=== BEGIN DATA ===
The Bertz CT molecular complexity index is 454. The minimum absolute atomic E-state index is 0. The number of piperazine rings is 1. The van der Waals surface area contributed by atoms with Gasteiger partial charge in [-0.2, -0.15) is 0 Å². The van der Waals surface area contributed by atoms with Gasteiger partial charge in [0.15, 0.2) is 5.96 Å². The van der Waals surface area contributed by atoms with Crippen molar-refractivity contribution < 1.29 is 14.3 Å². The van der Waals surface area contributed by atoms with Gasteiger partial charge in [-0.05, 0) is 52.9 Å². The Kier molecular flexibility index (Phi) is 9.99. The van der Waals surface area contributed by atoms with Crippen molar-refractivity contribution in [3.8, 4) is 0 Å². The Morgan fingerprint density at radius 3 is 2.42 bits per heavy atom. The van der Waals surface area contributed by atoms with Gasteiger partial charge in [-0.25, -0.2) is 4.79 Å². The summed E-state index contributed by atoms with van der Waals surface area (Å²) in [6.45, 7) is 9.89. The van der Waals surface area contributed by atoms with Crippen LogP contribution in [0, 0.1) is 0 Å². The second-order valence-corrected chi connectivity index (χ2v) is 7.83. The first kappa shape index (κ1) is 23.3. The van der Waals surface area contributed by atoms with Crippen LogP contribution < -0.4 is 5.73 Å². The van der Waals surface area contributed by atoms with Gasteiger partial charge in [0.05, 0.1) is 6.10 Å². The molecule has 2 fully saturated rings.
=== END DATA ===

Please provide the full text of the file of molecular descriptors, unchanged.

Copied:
The Bertz CT molecular complexity index is 454. The minimum absolute atomic E-state index is 0. The number of piperazine rings is 1. The van der Waals surface area contributed by atoms with Gasteiger partial charge in [-0.2, -0.15) is 0 Å². The van der Waals surface area contributed by atoms with Gasteiger partial charge in [0.15, 0.2) is 5.96 Å². The van der Waals surface area contributed by atoms with Crippen molar-refractivity contribution < 1.29 is 14.3 Å². The van der Waals surface area contributed by atoms with Gasteiger partial charge in [-0.05, 0) is 52.9 Å². The Kier molecular flexibility index (Phi) is 9.99. The van der Waals surface area contributed by atoms with Crippen molar-refractivity contribution in [3.8, 4) is 0 Å². The Morgan fingerprint density at radius 3 is 2.42 bits per heavy atom. The van der Waals surface area contributed by atoms with Gasteiger partial charge in [-0.25, -0.2) is 4.79 Å². The summed E-state index contributed by atoms with van der Waals surface area (Å²) in [6.45, 7) is 9.89. The van der Waals surface area contributed by atoms with Crippen LogP contribution in [0, 0.1) is 0 Å². The second-order valence-corrected chi connectivity index (χ2v) is 7.83. The first kappa shape index (κ1) is 23.3. The van der Waals surface area contributed by atoms with Crippen LogP contribution < -0.4 is 5.73 Å². The van der Waals surface area contributed by atoms with Gasteiger partial charge in [0.05, 0.1) is 6.10 Å². The molecule has 2 fully saturated rings.